I would say I am probably 85% modern with only a smattering 15% of ancient. I love to read about ancient practices, but they don't really jive with my life. Why should we go backward in our thinking when there is a huge realm of possibility right in front of us? Additionally, if we had more personal, individualized accounts of early worship, I imagine that each dedicant not in a temple would be doing their own thing and we wouldn't even see the structured worship much outside of a living temple.
Sat Bast meryt Amun, Wepwawet-Yinepu her Set
Bast causes Herself to be revealed to me

Offline mross

  • Remetj
  • Country: us
Re: Ancient vs. Modern
« Reply #5 on: April 11, 2016, 09:06:35 am »
Hmm... my personal practice... is probably about 35 ancient/65 modern. although it's hard to tell, because right now I have very little "practice". mostly I just study Ancient Egyptian life and religion. I have an ongoing problem of being shy, and that spans my interactions with living humans, to those passed to the West, to even the Netjeru. Especially the part of speaking out loud is difficult for me, which is why my personal practice is often very modern: that and the restrictions of time, money, and simply living in the modern day. I highly value having a good knowledge of ancient practice, if only because I feel a little better if I "Know the rules before breaking them"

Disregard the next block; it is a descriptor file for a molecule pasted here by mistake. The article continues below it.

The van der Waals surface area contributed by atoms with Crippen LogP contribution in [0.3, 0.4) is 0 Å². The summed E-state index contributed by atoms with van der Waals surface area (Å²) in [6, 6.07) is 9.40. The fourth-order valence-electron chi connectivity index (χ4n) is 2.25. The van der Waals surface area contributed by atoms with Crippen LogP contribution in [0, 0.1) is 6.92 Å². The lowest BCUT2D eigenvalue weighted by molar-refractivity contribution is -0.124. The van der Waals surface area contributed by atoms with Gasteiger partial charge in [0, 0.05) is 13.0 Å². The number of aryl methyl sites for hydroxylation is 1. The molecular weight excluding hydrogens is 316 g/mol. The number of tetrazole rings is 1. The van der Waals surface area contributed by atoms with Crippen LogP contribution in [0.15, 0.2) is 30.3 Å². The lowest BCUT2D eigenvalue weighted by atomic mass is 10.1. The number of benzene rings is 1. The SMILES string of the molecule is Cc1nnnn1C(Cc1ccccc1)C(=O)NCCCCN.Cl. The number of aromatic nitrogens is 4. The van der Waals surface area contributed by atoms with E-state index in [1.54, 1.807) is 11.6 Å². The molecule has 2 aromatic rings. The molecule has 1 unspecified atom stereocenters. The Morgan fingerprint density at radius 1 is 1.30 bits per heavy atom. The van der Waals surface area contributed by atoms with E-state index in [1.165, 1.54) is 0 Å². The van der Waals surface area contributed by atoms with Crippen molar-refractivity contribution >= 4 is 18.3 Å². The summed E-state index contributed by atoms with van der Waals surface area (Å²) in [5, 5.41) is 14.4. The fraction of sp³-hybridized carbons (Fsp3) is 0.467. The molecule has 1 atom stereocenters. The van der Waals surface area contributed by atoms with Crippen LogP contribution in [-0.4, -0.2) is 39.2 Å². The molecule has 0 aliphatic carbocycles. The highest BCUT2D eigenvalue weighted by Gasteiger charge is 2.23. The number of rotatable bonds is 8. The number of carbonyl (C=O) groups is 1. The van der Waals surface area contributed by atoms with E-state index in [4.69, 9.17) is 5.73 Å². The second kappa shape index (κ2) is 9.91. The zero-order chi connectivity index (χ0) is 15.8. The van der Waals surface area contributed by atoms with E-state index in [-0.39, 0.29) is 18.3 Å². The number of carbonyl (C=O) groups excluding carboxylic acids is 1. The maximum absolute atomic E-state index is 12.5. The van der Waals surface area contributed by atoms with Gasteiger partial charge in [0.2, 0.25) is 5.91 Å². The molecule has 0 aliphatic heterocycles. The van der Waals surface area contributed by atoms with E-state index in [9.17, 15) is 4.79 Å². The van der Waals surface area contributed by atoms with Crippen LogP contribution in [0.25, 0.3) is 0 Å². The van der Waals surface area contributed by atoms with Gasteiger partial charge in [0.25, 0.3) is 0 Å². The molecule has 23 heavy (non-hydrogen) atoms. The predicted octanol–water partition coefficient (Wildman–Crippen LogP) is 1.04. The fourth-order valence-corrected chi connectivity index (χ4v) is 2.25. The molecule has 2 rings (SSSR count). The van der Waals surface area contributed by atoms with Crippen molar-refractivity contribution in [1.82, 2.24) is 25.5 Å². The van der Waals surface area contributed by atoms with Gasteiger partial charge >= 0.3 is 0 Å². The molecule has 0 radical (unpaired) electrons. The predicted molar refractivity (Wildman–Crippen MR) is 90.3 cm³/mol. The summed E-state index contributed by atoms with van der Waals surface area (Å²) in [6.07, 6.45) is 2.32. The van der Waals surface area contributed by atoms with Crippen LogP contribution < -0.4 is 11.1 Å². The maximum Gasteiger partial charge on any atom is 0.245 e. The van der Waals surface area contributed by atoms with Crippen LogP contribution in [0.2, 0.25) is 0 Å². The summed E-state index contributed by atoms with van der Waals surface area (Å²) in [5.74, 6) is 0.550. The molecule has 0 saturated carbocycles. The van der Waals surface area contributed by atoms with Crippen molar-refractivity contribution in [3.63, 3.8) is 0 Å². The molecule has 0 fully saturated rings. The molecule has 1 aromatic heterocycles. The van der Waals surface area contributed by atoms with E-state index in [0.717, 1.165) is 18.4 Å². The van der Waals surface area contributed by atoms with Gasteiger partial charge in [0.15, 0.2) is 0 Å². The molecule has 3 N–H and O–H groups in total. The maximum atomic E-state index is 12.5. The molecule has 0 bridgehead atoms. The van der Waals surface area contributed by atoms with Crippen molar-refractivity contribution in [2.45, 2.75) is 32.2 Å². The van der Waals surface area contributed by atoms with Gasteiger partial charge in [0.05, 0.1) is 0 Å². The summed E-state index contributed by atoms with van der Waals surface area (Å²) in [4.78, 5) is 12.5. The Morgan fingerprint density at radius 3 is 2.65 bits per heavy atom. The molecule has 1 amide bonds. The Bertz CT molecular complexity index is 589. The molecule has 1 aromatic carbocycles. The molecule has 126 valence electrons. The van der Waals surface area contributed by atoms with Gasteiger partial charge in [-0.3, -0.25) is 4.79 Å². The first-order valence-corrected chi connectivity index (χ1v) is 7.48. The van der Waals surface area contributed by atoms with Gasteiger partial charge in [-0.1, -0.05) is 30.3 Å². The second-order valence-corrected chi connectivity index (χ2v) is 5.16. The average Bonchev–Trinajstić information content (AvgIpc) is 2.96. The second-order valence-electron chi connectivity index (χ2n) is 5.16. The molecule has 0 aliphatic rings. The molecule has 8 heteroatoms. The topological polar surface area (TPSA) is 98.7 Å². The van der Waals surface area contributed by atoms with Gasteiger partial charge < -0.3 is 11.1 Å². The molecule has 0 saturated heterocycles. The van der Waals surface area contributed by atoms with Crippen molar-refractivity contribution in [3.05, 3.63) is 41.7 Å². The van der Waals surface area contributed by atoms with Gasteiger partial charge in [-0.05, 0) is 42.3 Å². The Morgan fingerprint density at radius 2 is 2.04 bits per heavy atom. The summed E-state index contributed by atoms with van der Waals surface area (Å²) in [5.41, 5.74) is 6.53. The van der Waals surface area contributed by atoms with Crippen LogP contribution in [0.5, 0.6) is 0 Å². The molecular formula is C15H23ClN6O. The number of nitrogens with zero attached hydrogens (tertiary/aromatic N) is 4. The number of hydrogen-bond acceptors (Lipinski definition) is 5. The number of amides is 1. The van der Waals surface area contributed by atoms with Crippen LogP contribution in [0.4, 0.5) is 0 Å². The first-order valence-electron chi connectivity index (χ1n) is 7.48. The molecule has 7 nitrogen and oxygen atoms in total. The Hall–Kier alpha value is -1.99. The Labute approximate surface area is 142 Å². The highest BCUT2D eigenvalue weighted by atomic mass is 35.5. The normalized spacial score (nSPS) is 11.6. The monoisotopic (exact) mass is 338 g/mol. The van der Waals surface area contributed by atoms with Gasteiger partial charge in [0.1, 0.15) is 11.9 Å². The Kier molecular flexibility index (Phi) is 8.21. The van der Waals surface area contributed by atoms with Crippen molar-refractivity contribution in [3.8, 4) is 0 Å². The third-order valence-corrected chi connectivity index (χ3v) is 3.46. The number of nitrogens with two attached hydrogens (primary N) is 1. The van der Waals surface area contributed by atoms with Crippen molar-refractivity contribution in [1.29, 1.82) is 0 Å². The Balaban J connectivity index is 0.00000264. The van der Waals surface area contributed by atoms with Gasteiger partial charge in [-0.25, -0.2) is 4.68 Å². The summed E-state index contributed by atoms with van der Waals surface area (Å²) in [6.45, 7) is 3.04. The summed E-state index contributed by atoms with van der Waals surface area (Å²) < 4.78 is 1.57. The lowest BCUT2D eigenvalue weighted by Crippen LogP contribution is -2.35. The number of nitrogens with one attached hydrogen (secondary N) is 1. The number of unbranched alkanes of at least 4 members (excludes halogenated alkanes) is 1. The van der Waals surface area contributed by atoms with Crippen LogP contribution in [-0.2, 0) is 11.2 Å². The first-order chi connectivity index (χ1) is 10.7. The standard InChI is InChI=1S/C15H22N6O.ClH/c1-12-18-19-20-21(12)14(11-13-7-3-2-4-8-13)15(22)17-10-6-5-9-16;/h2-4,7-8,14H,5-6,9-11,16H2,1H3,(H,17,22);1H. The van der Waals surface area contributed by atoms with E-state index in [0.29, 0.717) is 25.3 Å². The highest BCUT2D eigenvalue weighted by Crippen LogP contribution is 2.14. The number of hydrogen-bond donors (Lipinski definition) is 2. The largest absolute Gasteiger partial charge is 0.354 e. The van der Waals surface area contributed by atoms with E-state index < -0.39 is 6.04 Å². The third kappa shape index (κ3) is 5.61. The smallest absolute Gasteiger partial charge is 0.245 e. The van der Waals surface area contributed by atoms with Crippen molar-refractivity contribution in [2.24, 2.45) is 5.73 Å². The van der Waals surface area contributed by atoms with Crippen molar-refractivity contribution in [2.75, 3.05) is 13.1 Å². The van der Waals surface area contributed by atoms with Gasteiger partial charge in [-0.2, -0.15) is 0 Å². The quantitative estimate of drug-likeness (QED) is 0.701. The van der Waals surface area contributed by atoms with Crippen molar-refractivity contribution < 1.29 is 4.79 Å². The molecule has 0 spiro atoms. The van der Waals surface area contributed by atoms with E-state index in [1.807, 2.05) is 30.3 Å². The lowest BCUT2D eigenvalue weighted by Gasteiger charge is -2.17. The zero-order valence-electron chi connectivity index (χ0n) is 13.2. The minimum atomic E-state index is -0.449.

Sent from my SM-G360V using Tapatalk

Offline Lita45

  • Remetj
  • Country: eg
Re: Ancient vs. Modern
« Reply #6 on: May 06, 2016, 04:10:43 pm »
A lot of my practices come from Antiquity. I am big Ancient Egyptian Buff and ; I really believe if one doesn't follow the original blueprint of the divine Neteru than the rituals, petitions, etc. will not have the true outcome. If I wanted to offer chocolate milk (I do love chocolate milk) I would offer it as the original Hesa and  since I have a relationship with specific Divine Neteru I would pray and ask if this is acceptable. Usually, it is because Hesa  is a traditional offering.So, I would say I am 95 Ancient 5 percent modern. 95/5